Demanding more from Executive Search

Demanding more from Executive Search

Before I go on, the first caveat I’d like to put around this blog is that it isn’t an attack on the practice of Executive Search. In fact, it’s far from it. Search is one of the core services the business I work for offers to our clients, I’m passionate about it and firmly believe in the art of well executed search. I’ve worked with some of the best over the past decade, and I love seeing a search delivered flawlessly (especially when it’s one of my team who are delivering it!).

The second caveat is that when I refer to ‘traditional’ search providers, I’m referring to businesses who know what they’re doing when it comes to carrying out a search with rigour – they take a research led approach to identify and engage with the best senior talent in the market and are able to assess the level of capability and cultural fit to their client effectively. These ‘traditional’ suppliers will generally charge what has become the standard 25%-35% fee against base salary (if you’re lucky) or on total first year compensation (if you’re not so lucky), generally paid in three parts on a retained basis.

What I am definitely not referring to are those recruitment agencies who generate most of their revenue through fees on a contingency basis but sometimes get lucky by persuading their client to retain them on a relatively senior recruitment exercise but do then not go above and beyond their usual processes of desperately trawling LinkedIn and other online databases, and then when they don’t deliver realise why they don’t get retained work on a more regular basis.

Now that I’ve cleared that up, I’ll go on…

Following a client meeting the other day in which the Head of Talent for this particular bank was making her views known around not one, but two, failed retained searches, which had been worked on by one of the more ‘well known’ names in the search world, I got to thinking about the last positive conversation about a traditional search provider I had and I couldn’t think of one. Not one.

What those I speak to are frustrated with generally isn’t in fact the ability of traditional search providers to fill a hiring need necessarily but rather the lack of anything remotely ‘value add’ to justify the fees being charged. I’ve been a client myself of these types of business in the past and it never ceased to amaze me that I was never given anything other than a candidate long list and short list with supporting notes around the candidate’s fit for the role I was hiring into.

Given the number of conversations that are held with key talent in the market when a search is carried out (or should be), if the consultant is asking the right sorts of questions, there will be an inordinate amount of information that comes through those conversations that could be of serious use to you, the paying client.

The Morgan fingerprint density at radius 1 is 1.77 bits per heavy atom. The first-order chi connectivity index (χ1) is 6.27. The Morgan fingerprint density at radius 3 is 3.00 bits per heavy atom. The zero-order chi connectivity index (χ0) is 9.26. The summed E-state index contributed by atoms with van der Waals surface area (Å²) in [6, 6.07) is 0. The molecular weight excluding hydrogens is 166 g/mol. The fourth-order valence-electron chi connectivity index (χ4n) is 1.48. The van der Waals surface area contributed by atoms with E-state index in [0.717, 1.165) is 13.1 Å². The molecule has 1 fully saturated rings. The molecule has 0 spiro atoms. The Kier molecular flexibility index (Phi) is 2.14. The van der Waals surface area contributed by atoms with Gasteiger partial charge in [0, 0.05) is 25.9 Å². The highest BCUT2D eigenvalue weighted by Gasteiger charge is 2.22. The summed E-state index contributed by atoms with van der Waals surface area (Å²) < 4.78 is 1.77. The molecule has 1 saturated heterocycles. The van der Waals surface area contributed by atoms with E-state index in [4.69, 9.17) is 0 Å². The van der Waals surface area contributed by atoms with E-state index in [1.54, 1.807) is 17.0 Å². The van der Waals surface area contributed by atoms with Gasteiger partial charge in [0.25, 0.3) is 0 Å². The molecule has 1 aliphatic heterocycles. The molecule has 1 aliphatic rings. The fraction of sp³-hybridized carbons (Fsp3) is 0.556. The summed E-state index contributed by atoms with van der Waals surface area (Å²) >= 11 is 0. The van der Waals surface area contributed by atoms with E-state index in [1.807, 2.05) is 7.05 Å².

Think about it, your Search Consultant is talking to a Managing Director of a Business Unit in one of your competitors about a potential opportunity with your company. Apart from the potential career move they could be obtaining information regarding strategy, change programmes underway (and the thinking behind them), recent transformation efforts – what worked, what didn’t, and why – market perceptions, perceptions of your brand – both as a business and a potential employer – recommendations and referrals on to the best talent within their network, the list goes on…

All of this is exactly the type of insight that can give organisations a real competitive edge. It might mean the Search Consultant needs to spend some more time than they normally would just drilling the candidate around their appetite for career move and their suitability for the role you’re hiring for but so what? You’re already paying them a significant fee. Demand more.

Unfortunately, the Executive Search industry is one that has in actual fact changed very little over the decades. One of the big global players introduced a cost model in the 1960s that has pretty much stayed the same. Have you ever wanted to hire more than one candidate from a shortlist and been told by your search consultant that you would need to pay another placement fee? I’ve never understood how that can be justified. The Search Consultant hasn’t been asked to invest any more time, the additional candidate has come through the process you have already paid for.

Frustrations around lack of value add and often unjustified fees  are just some of the reasons that more and more businesses have, over recent years, explored the opportunity of bringing exec level hiring in house and it’s a pattern that we are seeing more and more of, admittedly with varying levels of success. Yet, the traditional Exec Search industry seems to not want to change to adapt to the demands of their customer. In what other industry does that happen? Again, I can’t think of one.


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